Tag Archives: pi

Start your computer remotely using Raspberry Pi

Why do that?

I have my server at home, which contains multiple hard-drives with all my data on them in RAID configuration. I have my way to access this server remotely from any where in the world, but in order to access the server, it has to be turned on! So the problem is: How do I turn my server when I need it?

This whole thing took me like 4 hours of work. It turns out it’s much easier than it looks like.

Why is keeping the server turned on all the time a bad idea?

Of course, a web-server can be left turned on all the time to be accessed from everywhere at any time, but a server that is used to store data… I don’t see why one would turn it on unless one needs something from it. In fact, I see the following disadvantages in keeping the server on all the time and benefits for being able to turn it on remotely:

  1. High power consumption… although the server I use is low-power, but why use 150 W all the time with no real benefit?
  2. Reduction of the server life-span, components like the processor has a mean life-time that will be consumed by continuous operation.
  3. Fans wear out and become noisier when used for longer times.
  4. What if the server froze? I should be able to restart it remotely.

What do you need to pull this off?

  • Raspberry Pi (1 or 2, doesn’t matter, but I’ll be discussing 2)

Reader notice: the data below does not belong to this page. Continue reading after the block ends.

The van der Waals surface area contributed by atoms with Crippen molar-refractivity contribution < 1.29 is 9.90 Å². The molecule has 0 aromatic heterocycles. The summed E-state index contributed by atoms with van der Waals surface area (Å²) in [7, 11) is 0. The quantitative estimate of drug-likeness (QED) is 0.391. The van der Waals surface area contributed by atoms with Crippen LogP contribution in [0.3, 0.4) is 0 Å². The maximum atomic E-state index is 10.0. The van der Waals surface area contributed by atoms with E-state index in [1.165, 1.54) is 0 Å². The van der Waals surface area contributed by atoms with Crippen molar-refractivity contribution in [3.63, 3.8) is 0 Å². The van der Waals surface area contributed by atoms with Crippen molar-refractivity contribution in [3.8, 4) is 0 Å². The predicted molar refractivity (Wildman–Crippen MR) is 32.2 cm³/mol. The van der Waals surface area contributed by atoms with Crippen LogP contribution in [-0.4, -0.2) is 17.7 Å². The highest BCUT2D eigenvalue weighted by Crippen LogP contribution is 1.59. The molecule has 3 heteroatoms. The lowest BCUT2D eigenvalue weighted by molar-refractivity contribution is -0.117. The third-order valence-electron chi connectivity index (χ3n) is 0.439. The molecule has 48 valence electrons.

• 5 Volts Relay. I use a 4 Channel relay module. It costs like $7 on eBay or Amazon depending on how many channels you need.


  • Jumper cables (female-female specifically if you’re using Raspberry Pi + a similar Relay Module) to connect the Raspberry Pi to the Relay Module



  • More wires and connectors to connect the server to the Raspberry Pi cleanly, without having a permanent long cord permanently connected to the server. I used scrap Molex 4-pin connectors:


I cut a similar connector in half and used one part as a permanent connector to the server, and the other part went to the wire that goes to the Relay Module.

  • Finally, you need some expertise in Linux and SSH access as the operating system I use on my Raspberry Pi is Raspbian. This I can’t teach here, unfortunately, as it’s an extensive topic. Please learn how to access Raspberry Pi using SSH and how to install Raspbian. There are tons of tutorials for that online on the Raspbian and Raspberry websites that teach it extensively. If you’re using Windows on your laptop/desktop to SSH to the Raspberry Pi, you can use Putty as an SSH client.

Once you’re in the terminal of your Raspberry Pi, you’re ready to go!

How control is done using Raspberry Pi:

If you already know how to control Raspberry Pi 2 GPIO pins, you can skip this section.

On Raspberry Pi 2, there is a set of 40 pins that contain 26 pins that are called GPIO (General Purpose Input/Output) pins. GPIO pins can be controlled from the operating system of Raspberry Pi. I use Raspbian as an operating system of my Raspberry Pi 2 and the Python scripting language. In Raspbian, python is pre-equipped with what’s necessary to start controlling GPIO pins very easily.

Why Python? Because it’s super-easy and is very popular (it took me a few days to become very familiar with everything in that language… yes, it’s that simple). Feel free to use anything else you find convenient for you. However, I provide here only Python scripts.

The following is a map of these pins:



And the following is a video where I used them to control my 4-channel Relay Module:

And following is the Python script I used to do that. Lines that start with a sharp (#) are comments: